DAR ES SALAAM: Under the endorsement of UNESCO, the University of Dar es Salaam (Tanzania) organised a two-day workshop from 16 to 17 June 2011. Policy-makers, international and local experts discussed the impact of the adoption of open source technologies and open content within common e-learning models, and the higher education system in Tanzania.
UNESCO views an "open learning centre" as an infrastructure providing a range of e-learning facilities and e-content to students, either on-site, through remote access, or in mixed mode. The term "open" refers to: the physical access to and use of the centre (for extracurricular student research and possible support for e-learning of other universities or informal courses in the community at large); the learning content (Open Educational Resources - OER); and the use of open technologies and standards for the deployment of services (Free and Open Source Software - FOSS).
Building inclusive knowledge societies
Within this context and as the first steps towards developing an open learning centre model, a workshop on "Open technologies and contents in improving the quality of education in higher learning institutions" was organised by the University of Dar es Salaam (UDSM) in Tanzania from 16-17 June 2011 under the auspices of UNESCO.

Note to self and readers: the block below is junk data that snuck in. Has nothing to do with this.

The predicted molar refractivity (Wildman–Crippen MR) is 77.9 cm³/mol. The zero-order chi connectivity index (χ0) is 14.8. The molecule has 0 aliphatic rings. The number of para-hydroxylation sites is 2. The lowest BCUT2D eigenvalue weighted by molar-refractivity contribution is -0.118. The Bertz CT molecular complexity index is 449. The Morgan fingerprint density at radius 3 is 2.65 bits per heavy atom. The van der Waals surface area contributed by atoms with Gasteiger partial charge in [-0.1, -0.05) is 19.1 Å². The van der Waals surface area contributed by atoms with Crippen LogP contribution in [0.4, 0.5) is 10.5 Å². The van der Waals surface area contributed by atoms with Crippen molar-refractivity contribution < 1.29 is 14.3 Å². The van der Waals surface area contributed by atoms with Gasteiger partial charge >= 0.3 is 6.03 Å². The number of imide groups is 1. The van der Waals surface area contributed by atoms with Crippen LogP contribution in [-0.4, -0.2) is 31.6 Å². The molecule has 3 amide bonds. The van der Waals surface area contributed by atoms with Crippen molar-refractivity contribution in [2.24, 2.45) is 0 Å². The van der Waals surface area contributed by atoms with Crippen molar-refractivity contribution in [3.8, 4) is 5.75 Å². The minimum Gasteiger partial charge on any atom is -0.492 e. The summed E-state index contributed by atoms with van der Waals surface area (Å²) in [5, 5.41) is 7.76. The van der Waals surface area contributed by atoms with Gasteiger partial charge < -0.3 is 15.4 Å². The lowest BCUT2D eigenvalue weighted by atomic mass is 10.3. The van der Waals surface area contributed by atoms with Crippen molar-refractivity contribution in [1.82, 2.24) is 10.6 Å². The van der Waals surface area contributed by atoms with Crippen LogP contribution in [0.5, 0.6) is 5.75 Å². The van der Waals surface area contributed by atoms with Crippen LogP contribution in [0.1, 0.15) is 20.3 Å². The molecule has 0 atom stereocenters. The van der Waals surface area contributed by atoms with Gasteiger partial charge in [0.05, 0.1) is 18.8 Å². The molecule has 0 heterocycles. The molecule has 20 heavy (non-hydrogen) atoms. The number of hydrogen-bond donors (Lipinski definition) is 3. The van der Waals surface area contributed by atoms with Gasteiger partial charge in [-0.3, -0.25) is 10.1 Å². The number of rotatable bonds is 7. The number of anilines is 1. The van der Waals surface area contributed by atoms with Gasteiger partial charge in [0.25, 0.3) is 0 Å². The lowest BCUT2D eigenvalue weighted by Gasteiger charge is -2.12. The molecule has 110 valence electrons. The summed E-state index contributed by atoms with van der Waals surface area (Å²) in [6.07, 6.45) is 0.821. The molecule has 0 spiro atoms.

The main points of discussion during the workshop included:
- The use and applicability of FOSS and OER in teaching and learning in the higher education system in Tanzania;
- Policy and ICT infrastructure implications in establishing an open learning centre in Tanzania;
- Vision and challenges in developing open e-learning models in Tanzania.
The participants from local communities expressed their keen interests in exploring the potentials of FOSS and OER in improving the high education system in Tanzania. Such open content and technologies could increase access to good quality education for all rather than just for the privileged few, thanks to shared content, software and hardware. However, in order to take advantage of such concepts, many challenges need to be overcome, including the cost of bandwidth and negative attitudes to e-learning.
Based on the workshop outcome, FOSS and OER experts will develop a pre-feasibility report containing suggestions and possible workplan for UDSM to build an open learning centre. The report is due by September 2011.
UNESCO believes that universal access to high quality education is key for building inclusive knowledge societies based on human rights, peace, and intercultural dialogue. The adoption of FOSS, OER and open access to scientific information provides a strategic opportunity to improve both access and the quality of education, as well as to facilitate policy dialogue, knowledge sharing and capacity building.